(Reuters) - Allergan Inc (AGN.N), maker of the Botox anti-wrinkle treatment, said on Tuesday its fourth-quarter earnings rose, helped by growing sales of Botox for the recently approved use of treating migraine headaches and demand for the company’s eye-care drugs.
The company said it earned $324 million, or $1.06 per share, in the fourth quarter. That compared with $280 million, or 90 cents per share, in the year-earlier period.
Excluding special items, Allergan said it earned $1.15 per share in the quarter. Analysts, on average, had expected $1.18 per share.
The company said fourth-quarter earnings excluded a 2012 research and development tax credit of 6 cents per share, which it will book instead in the first quarter of this year.
Wells Fargo analyst Larry Biegelsen said the earnings were three cents per share below Wall Street forecasts due to delayed recognition of the R&D tax credit. If not for the delay in the tax credit, he said the results would have topped expectations by 3 cents per share.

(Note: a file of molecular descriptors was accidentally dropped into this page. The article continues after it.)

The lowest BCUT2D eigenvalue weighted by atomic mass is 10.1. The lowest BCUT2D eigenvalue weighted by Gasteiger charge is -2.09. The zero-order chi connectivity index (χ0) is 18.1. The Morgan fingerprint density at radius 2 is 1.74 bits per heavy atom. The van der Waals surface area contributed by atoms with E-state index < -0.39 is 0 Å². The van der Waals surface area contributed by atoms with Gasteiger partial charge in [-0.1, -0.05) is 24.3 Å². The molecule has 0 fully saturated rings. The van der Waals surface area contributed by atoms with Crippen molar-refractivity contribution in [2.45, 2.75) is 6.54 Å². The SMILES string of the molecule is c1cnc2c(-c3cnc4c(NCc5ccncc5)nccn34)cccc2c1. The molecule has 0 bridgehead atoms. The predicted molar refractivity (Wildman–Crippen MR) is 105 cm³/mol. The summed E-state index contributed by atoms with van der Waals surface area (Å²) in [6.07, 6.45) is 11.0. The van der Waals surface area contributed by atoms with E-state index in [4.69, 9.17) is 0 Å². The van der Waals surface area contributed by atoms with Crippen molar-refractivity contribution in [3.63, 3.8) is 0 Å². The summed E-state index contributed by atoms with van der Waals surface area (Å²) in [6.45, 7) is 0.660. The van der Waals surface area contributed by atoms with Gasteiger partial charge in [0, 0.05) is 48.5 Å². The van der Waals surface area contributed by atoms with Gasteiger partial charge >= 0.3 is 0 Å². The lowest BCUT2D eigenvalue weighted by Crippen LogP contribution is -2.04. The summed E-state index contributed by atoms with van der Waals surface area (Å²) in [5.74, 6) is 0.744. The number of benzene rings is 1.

Global company sales rose 7.4 percent to $1.48 billion, in line with Wall Street’s expectations.
For 2013, Allergan said it expects earnings of $4.75 per share to $4.83 per share, excluding special items and the R&D tax credit. Biegelsen said the midpoint of that forecast was above the average analyst estimate of $4.74 per share.
Sales of Botox rose 14.3 percent in the fourth quarter to $475 million. Sales of prescription eye drugs, the company’s biggest business, rose 7.1 percent to $706 million.
Breast implant sales rose 5.8 percent to $91 million.
However, the company’s Lap-Band surgical device to treat obesity continued to weigh on results. Sales at the company’s obesity intervention unit, which includes Lap-Band, fell almost 22 percent to $37 million.
Allergan, after completing a strategic review, said it plans to sell the unit and hopes to find a buyer by the first half of the year.
Allergan shares rose 1.9 percent to $107.05 in morning trading on the New York Stock Exchange.
Reporting By Ransdell Pierson; Editing by Gerald E. McCormick and Dan Grebler